Is Discipline Over-rated?
December 9, 2014
by Dan Richards
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Last week, my free webinar outlined five steps to create positive personal habits for productivity in your business. This set the stage for a conversation I had with a 30-year industry veteran about how good habits can help you do the right things, even in the absence of huge discipline. This advisor runs a successful multi-family office that caters to clients with assets of over $10 million. He talked about the tyranny of the expectation of instant response to email and how disruptive it is to be constantly reacting to client questions and requests.
In response, I pointed to my recent article, Why the Way You Work Destroys Productivity, which summarized psychologist Daniel Levitin’s research. Levitin says every time you switch from what you’re doing to check email, you release stress hormones and burn glucose. That’s why three hours at your desk during a normal work day – shifting from one short meeting to the next, responding to emails and switching between tasks – will leave you exhausted and less productive than that same three hours of focused activity on a Sunday afternoon.
To be more productive, Levitin strongly recommends assigning 60- to 90-minute blocks of time for important tasks and refusing to allow interruptions. He suggests that you turn off the sound on your computer; the ding of an incoming email provokes a Pavlovian response to drop what you’re doing, ruining your concentration and focus in the process. Instead he advises scheduling specified times throughout the day to respond to emails.
This advisor’s response: “Great idea, now all I need is the discipline to do this.”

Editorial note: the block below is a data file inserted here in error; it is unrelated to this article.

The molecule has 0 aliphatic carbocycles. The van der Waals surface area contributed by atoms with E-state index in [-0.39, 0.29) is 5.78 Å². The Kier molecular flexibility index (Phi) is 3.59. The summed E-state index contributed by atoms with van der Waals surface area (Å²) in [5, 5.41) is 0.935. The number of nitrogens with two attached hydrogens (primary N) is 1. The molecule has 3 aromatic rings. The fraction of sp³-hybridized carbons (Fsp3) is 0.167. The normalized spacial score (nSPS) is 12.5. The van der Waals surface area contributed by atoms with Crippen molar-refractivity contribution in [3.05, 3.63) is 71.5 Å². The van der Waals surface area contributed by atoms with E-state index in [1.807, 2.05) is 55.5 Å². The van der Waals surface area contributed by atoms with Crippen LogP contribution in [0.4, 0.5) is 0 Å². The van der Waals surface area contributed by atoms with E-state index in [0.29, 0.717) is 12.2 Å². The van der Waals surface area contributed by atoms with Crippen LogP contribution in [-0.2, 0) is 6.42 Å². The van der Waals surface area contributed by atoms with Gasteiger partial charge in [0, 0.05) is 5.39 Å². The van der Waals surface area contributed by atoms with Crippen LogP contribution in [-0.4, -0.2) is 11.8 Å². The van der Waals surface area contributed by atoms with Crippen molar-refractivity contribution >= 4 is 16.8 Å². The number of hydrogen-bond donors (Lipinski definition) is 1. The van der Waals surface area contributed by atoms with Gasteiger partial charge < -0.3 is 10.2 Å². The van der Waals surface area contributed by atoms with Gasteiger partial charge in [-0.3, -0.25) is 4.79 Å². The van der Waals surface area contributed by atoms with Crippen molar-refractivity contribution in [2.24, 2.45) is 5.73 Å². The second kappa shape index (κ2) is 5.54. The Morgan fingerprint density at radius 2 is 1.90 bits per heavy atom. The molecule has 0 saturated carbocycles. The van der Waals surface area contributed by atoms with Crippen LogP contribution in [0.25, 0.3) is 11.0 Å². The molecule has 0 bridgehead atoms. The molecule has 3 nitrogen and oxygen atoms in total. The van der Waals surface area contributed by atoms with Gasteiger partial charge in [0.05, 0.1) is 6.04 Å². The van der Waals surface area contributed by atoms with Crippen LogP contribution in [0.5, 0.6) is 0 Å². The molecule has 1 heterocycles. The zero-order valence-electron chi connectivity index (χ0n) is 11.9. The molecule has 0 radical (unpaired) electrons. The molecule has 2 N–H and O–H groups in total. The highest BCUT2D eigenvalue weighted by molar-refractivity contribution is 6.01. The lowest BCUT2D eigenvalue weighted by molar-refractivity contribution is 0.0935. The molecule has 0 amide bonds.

Why habits power performance
What this advisor needs is not more discipline, but some new habits around email. There’s growing research surrounding how discipline works. Two examples:
- A recent Wall Street Journal article on how self-control is depleted pointed to the limitations of relying on discipline alone.
- A Harvard Business Review article on Nine Things Successful People Do Differently outlined how discipline operates like a muscle. Based on work by Heidi Grant Halvorson of the Motivation Science Center at Columbia University, the article suggested that in the mid-term regularly exercising discipline will make it stronger and increase self-control – but in the short term, using our discipline muscle leads to exhaustion. That’s why people can spend days sticking to a strict diet and then for no apparent reason fall off the wagon and go on a binge.
To effect change in your practice, you need discipline and habits to work together. Discipline will help you establish new habits and routines. Once in place, they will run on autopilot, just like the muscle memory that lets expert golfers and skiers excel with little conscious thought or effort. Getting there isn’t easy, but once you’ve put those automatic routines in place they allow you to do things without the need for conscious thought or self-control. Think of existing habits like brushing your teeth in the morning; it takes no thought and thus requires no discipline.
Good habits are like cruise control for your business; once you put them in place, they can keep your business on track with no thought or effort on your part.
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